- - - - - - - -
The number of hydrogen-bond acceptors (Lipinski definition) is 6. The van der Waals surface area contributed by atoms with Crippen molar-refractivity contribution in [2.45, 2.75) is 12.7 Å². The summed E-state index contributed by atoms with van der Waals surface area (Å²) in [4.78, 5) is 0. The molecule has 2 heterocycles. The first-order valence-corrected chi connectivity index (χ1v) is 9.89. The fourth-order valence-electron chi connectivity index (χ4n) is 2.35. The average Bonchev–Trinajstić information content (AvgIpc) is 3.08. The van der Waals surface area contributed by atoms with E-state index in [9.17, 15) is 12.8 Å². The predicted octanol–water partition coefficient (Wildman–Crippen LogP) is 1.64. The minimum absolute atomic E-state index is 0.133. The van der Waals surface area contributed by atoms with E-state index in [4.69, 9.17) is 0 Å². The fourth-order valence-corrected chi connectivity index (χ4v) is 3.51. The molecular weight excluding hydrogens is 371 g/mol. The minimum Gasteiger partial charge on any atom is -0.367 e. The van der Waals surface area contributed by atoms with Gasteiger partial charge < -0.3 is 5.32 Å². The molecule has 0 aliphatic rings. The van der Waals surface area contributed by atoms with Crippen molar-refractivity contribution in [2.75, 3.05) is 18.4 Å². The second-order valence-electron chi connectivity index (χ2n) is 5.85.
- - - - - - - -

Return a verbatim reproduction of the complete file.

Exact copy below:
The number of hydrogen-bond acceptors (Lipinski definition) is 6. The van der Waals surface area contributed by atoms with Crippen molar-refractivity contribution in [2.45, 2.75) is 12.7 Å². The summed E-state index contributed by atoms with van der Waals surface area (Å²) in [4.78, 5) is 0. The molecule has 2 heterocycles. The first-order valence-corrected chi connectivity index (χ1v) is 9.89. The fourth-order valence-electron chi connectivity index (χ4n) is 2.35. The average Bonchev–Trinajstić information content (AvgIpc) is 3.08. The van der Waals surface area contributed by atoms with E-state index in [9.17, 15) is 12.8 Å². The predicted octanol–water partition coefficient (Wildman–Crippen LogP) is 1.64. The minimum absolute atomic E-state index is 0.133. The van der Waals surface area contributed by atoms with E-state index in [4.69, 9.17) is 0 Å². The fourth-order valence-corrected chi connectivity index (χ4v) is 3.51. The molecular weight excluding hydrogens is 371 g/mol. The minimum Gasteiger partial charge on any atom is -0.367 e. The van der Waals surface area contributed by atoms with Gasteiger partial charge < -0.3 is 5.32 Å². The molecule has 0 aliphatic rings. The van der Waals surface area contributed by atoms with Crippen molar-refractivity contribution in [2.75, 3.05) is 18.4 Å². The second-order valence-electron chi connectivity index (χ2n) is 5.85.